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jennwatso15 Group Title

How would you "remove the discontinuity" of f? in f(x) = (x^3-8)/(x^2-4)

  • one year ago
  • one year ago

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  1. Umangiasd Group Title
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    Restricting the domain to \[\mathbb{R}-\{-2,2\} \]

    • one year ago
  2. jennwatso15 Group Title
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    well I know that the bottom cannot be 2 but I don't understand how to go past there. I've looked up that you factor the top and the bottom but that doesn't help either. I unfortunately had to miss this lecture today and the book is almost as confusing as the proff.

    • one year ago
  3. Umangiasd Group Title
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    Okay, that's a division, so your denominator can't be 0. You have to looik to ALL the cases in which your denominator is equal to 0 SO \[x^2-4=0\leftarrow \rightarrow (x+2)(x-2)=0\] Clearer?

    • one year ago
  4. jennwatso15 Group Title
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    yeah. so the discontinuity is (-2,2) that's where the point would be on the graph?

    • one year ago
  5. jennwatso15 Group Title
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    it ask it in the book how would you define f(2) in order to make f continuous at 2 it would be f(2) = -2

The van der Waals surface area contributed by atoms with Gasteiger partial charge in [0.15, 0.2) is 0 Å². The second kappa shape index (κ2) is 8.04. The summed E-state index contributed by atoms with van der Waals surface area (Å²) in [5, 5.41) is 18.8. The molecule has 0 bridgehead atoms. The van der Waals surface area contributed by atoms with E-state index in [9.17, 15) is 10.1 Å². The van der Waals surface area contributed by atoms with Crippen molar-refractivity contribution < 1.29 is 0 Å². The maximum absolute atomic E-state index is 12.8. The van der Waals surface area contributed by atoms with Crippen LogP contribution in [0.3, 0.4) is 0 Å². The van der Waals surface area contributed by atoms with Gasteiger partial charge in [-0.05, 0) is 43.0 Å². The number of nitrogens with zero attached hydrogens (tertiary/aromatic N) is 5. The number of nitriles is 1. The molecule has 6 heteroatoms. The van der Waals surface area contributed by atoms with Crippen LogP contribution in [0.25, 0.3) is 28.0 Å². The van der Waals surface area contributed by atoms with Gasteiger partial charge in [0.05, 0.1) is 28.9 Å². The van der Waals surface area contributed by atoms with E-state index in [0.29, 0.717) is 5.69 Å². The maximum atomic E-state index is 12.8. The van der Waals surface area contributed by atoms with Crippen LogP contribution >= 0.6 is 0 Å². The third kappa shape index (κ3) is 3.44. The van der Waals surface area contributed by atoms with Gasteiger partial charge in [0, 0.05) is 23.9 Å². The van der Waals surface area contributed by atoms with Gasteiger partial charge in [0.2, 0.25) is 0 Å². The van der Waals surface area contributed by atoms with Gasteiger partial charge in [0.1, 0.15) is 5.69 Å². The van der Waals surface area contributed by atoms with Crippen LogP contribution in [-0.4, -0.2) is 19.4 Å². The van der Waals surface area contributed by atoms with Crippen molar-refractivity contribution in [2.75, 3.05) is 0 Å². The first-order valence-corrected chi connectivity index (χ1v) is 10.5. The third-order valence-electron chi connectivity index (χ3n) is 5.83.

• one year ago
  6. Umangiasd Group Title
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    no no no, that are the values of X in which your function is not defined. that means you don't have f(-2) nor f(2) To make it continuos you'll have to use continuity definition a function is continue for x=a if \[\lim_{x \rightarrow a}f(x)=f(a)\]

    • one year ago
  7. jennwatso15 Group Title
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    ok so how would you use that function you wouldn't plug it in? sorry I'm also trying to look through the book as you explain as well

    • one year ago
  8. jennwatso15 Group Title
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    ok in the book it shows an example right after the where it talks about the continuity definition and what it does it shows you how to find what the domain is for the bottom then it shows putting in what x approaches to like in this one lim x approaches -2 so they sub in the -2 and that's all it shows.

    • one year ago
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spraguer (Moderator)
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is replying to Can someone tell me what button the professor is hitting...

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